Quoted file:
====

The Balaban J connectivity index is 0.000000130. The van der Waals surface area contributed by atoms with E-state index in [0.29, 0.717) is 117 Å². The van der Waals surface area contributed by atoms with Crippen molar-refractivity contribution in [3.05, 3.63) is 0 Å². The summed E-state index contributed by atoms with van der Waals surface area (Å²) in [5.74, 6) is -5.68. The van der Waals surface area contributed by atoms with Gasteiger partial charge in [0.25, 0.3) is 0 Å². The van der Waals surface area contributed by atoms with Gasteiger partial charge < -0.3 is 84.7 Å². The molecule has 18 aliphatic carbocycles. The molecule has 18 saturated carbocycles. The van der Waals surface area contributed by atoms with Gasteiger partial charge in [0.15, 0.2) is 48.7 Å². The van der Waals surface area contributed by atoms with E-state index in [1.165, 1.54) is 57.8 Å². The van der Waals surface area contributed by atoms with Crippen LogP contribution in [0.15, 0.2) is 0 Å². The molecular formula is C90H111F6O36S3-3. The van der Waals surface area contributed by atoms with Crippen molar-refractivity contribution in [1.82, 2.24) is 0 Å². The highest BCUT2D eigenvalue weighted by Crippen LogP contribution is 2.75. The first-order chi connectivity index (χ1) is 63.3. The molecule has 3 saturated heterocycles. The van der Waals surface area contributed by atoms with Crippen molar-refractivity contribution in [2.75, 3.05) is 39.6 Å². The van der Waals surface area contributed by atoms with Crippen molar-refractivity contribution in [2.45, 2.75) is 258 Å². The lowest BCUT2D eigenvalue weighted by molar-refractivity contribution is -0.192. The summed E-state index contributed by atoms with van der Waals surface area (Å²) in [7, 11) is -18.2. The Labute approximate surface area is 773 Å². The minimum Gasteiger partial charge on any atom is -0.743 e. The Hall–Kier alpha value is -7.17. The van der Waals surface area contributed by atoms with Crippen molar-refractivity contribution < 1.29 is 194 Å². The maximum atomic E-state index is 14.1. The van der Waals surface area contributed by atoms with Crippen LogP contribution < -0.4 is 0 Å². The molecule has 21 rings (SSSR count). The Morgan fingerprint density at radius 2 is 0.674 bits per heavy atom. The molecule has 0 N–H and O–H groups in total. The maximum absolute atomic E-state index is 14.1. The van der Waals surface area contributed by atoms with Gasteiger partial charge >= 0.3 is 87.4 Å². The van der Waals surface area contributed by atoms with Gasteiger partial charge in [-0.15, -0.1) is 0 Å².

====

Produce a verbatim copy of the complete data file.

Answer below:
The Balaban J connectivity index is 0.000000130. The van der Waals surface area contributed by atoms with E-state index in [0.29, 0.717) is 117 Å². The van der Waals surface area contributed by atoms with Crippen molar-refractivity contribution in [3.05, 3.63) is 0 Å². The summed E-state index contributed by atoms with van der Waals surface area (Å²) in [5.74, 6) is -5.68. The van der Waals surface area contributed by atoms with Gasteiger partial charge in [0.25, 0.3) is 0 Å². The van der Waals surface area contributed by atoms with Gasteiger partial charge < -0.3 is 84.7 Å². The molecule has 18 aliphatic carbocycles. The molecule has 18 saturated carbocycles. The van der Waals surface area contributed by atoms with Gasteiger partial charge in [0.15, 0.2) is 48.7 Å². The van der Waals surface area contributed by atoms with E-state index in [1.165, 1.54) is 57.8 Å². The van der Waals surface area contributed by atoms with Crippen LogP contribution in [0.15, 0.2) is 0 Å². The molecular formula is C90H111F6O36S3-3. The van der Waals surface area contributed by atoms with Crippen molar-refractivity contribution in [1.82, 2.24) is 0 Å². The highest BCUT2D eigenvalue weighted by Crippen LogP contribution is 2.75. The first-order chi connectivity index (χ1) is 63.3. The molecule has 3 saturated heterocycles. The van der Waals surface area contributed by atoms with Crippen molar-refractivity contribution in [2.75, 3.05) is 39.6 Å². The van der Waals surface area contributed by atoms with Crippen molar-refractivity contribution in [2.45, 2.75) is 258 Å². The lowest BCUT2D eigenvalue weighted by molar-refractivity contribution is -0.192. The summed E-state index contributed by atoms with van der Waals surface area (Å²) in [7, 11) is -18.2. The Labute approximate surface area is 773 Å². The minimum Gasteiger partial charge on any atom is -0.743 e. The Hall–Kier alpha value is -7.17. The van der Waals surface area contributed by atoms with Crippen molar-refractivity contribution < 1.29 is 194 Å². The maximum atomic E-state index is 14.1. The van der Waals surface area contributed by atoms with Crippen LogP contribution < -0.4 is 0 Å². The molecule has 21 rings (SSSR count). The Morgan fingerprint density at radius 2 is 0.674 bits per heavy atom. The molecule has 0 N–H and O–H groups in total. The maximum absolute atomic E-state index is 14.1. The van der Waals surface area contributed by atoms with Gasteiger partial charge >= 0.3 is 87.4 Å². The van der Waals surface area contributed by atoms with Gasteiger partial charge in [-0.15, -0.1) is 0 Å².